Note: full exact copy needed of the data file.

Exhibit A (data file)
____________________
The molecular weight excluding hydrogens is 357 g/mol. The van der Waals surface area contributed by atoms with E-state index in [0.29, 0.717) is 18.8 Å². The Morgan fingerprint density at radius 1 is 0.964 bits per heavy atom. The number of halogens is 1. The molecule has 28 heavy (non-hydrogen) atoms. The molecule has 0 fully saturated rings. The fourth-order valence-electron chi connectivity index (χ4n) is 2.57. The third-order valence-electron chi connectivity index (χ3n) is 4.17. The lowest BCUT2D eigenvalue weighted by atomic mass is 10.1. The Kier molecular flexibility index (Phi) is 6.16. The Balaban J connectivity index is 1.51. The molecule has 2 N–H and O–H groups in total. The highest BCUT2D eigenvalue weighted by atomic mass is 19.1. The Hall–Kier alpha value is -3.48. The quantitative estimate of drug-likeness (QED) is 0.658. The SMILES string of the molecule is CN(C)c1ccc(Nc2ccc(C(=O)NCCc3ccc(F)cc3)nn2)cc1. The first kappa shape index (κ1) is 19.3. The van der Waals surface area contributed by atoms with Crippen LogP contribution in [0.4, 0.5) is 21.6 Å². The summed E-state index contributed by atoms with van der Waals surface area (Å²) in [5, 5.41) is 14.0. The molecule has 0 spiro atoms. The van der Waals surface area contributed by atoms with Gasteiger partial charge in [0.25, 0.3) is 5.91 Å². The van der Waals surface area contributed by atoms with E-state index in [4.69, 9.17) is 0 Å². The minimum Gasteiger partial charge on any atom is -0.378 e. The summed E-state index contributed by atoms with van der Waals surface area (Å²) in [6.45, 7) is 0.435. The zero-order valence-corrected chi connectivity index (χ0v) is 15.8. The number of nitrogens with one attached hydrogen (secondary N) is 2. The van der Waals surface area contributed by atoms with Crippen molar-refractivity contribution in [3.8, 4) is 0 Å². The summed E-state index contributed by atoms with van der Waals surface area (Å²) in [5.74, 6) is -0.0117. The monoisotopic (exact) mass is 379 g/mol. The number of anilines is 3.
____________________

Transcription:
The molecular weight excluding hydrogens is 357 g/mol. The van der Waals surface area contributed by atoms with E-state index in [0.29, 0.717) is 18.8 Å². The Morgan fingerprint density at radius 1 is 0.964 bits per heavy atom. The number of halogens is 1. The molecule has 28 heavy (non-hydrogen) atoms. The molecule has 0 fully saturated rings. The fourth-order valence-electron chi connectivity index (χ4n) is 2.57. The third-order valence-electron chi connectivity index (χ3n) is 4.17. The lowest BCUT2D eigenvalue weighted by atomic mass is 10.1. The Kier molecular flexibility index (Phi) is 6.16. The Balaban J connectivity index is 1.51. The molecule has 2 N–H and O–H groups in total. The highest BCUT2D eigenvalue weighted by atomic mass is 19.1. The Hall–Kier alpha value is -3.48. The quantitative estimate of drug-likeness (QED) is 0.658. The SMILES string of the molecule is CN(C)c1ccc(Nc2ccc(C(=O)NCCc3ccc(F)cc3)nn2)cc1. The first kappa shape index (κ1) is 19.3. The van der Waals surface area contributed by atoms with Crippen LogP contribution in [0.4, 0.5) is 21.6 Å². The summed E-state index contributed by atoms with van der Waals surface area (Å²) in [5, 5.41) is 14.0. The molecule has 0 spiro atoms. The van der Waals surface area contributed by atoms with Gasteiger partial charge in [0.25, 0.3) is 5.91 Å². The van der Waals surface area contributed by atoms with E-state index in [4.69, 9.17) is 0 Å². The minimum Gasteiger partial charge on any atom is -0.378 e. The summed E-state index contributed by atoms with van der Waals surface area (Å²) in [6.45, 7) is 0.435. The zero-order valence-corrected chi connectivity index (χ0v) is 15.8. The number of nitrogens with one attached hydrogen (secondary N) is 2. The van der Waals surface area contributed by atoms with Crippen molar-refractivity contribution in [3.8, 4) is 0 Å². The summed E-state index contributed by atoms with van der Waals surface area (Å²) in [5.74, 6) is -0.0117. The monoisotopic (exact) mass is 379 g/mol. The number of anilines is 3.